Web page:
Date: Thursday 22 Sep 2011
LONDON (ShareCast) - Shares in Imperial Tobacco have lost almost 10% of their value since mid-May, mainly because of fears of a price war in Spain. The good news yesterday was that the war — Imperial prefers the word “skirmish” — is over. The shares, up 10p to £20.12½, are yielding 4.7 per cent for the current year, which is the main reason for holding them, says the Times.
The Independent is a buyer. We are fans of Imperial Tobacco from an income perspective, although we also note the £500m share buy back underway, the paper says. In May, the company raised its interim dividend by 16 per cent to 28.1p and it committed itself to growing its dividend per share ahead of adjusted earnings per share after 2011. Oh, and don't forget its shares currently yield a juicy 5 per cent. So overall, we think Imperial Tobacco is a stock for troubled times, it adds.
A rare positive note in all the gloom: when the economy last turned down, one of the first businesses to notice was Clear, M&C Saatchi’s brand consultant. The work disappeared very quickly in August 2008, Saatchi chief executive David Kershaw says, only to bounce back fast by the end of 2009. The shares, up 8p at 125p, stand exactly where they were when the company floated in 2004 and profits were little more than a quarter of their present level. On less than nine times’ earnings, this looks like a good entry point for the long-term investor, says the Times.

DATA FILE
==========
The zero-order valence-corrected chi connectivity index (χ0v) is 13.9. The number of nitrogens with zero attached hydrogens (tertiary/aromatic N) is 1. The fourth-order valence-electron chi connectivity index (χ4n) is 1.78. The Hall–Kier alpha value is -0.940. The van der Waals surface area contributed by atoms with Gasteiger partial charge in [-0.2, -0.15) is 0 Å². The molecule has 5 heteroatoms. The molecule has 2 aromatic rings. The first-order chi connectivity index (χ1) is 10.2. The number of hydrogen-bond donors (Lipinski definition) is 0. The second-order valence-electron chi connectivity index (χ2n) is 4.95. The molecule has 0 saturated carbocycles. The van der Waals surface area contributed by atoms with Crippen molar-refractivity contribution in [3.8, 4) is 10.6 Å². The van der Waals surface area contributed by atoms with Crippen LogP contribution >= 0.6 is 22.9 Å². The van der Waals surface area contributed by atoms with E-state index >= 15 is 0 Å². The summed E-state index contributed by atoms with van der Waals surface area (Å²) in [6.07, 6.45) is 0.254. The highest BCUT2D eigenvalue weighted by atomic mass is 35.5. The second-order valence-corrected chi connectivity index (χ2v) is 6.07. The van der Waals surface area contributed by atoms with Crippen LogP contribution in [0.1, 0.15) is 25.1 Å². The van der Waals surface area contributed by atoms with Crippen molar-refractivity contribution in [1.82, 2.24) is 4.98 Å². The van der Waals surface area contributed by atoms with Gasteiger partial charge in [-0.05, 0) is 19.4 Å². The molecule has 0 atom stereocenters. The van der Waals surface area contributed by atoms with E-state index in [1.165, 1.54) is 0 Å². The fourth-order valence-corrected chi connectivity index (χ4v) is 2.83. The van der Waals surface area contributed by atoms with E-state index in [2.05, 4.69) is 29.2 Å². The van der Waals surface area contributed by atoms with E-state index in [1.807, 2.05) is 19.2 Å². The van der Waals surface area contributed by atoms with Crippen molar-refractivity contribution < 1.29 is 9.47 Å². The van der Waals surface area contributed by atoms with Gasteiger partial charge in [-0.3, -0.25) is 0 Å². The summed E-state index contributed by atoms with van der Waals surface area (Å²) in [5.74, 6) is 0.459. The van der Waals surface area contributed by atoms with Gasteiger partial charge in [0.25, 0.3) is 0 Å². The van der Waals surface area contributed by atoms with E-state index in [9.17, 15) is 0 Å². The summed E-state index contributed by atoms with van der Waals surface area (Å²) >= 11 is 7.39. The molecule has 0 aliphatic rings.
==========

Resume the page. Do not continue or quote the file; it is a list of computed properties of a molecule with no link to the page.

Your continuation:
The Independent agrees. The company has £14.8m in cash on the balance sheet and upped its dividend yesterday up 15% to 1p. As for the shares, the consensus price is 8.1 times estimated full year earnings, falling to 7.4 times the following year. As Charles Stanley analyst Richard Nunn points out, this is against a sector average of 10 times, and with a strong outlook. Buy, the paper says.
Much of the bread and butter work for the old St Ives has disappeared. The company was best known for printing City circulars such as IPO prospectuses and magazines. Instead, the company has been reinventing itself as a marketing business through four acquisitions, two over the past week or so. St Ives shares sell on a multiple of less than five times’ current year’s earnings, which looks pretty cheap, though it could take a while in today’s climate for this to become apparent, the Times says.
Telit specialises in technology that allows machines to wirelessly communicate with each other. This is a growing market, boasting a strong outlook, not least because of legislative moves such as the EU push to have safety boxes in cars from 2015. The stock is affordable, trading on multiples of 7.7 times forward earnings for 2012, according to Northland Capital Partners. Given the growth prospects, and the strong results, the Independent says buy.
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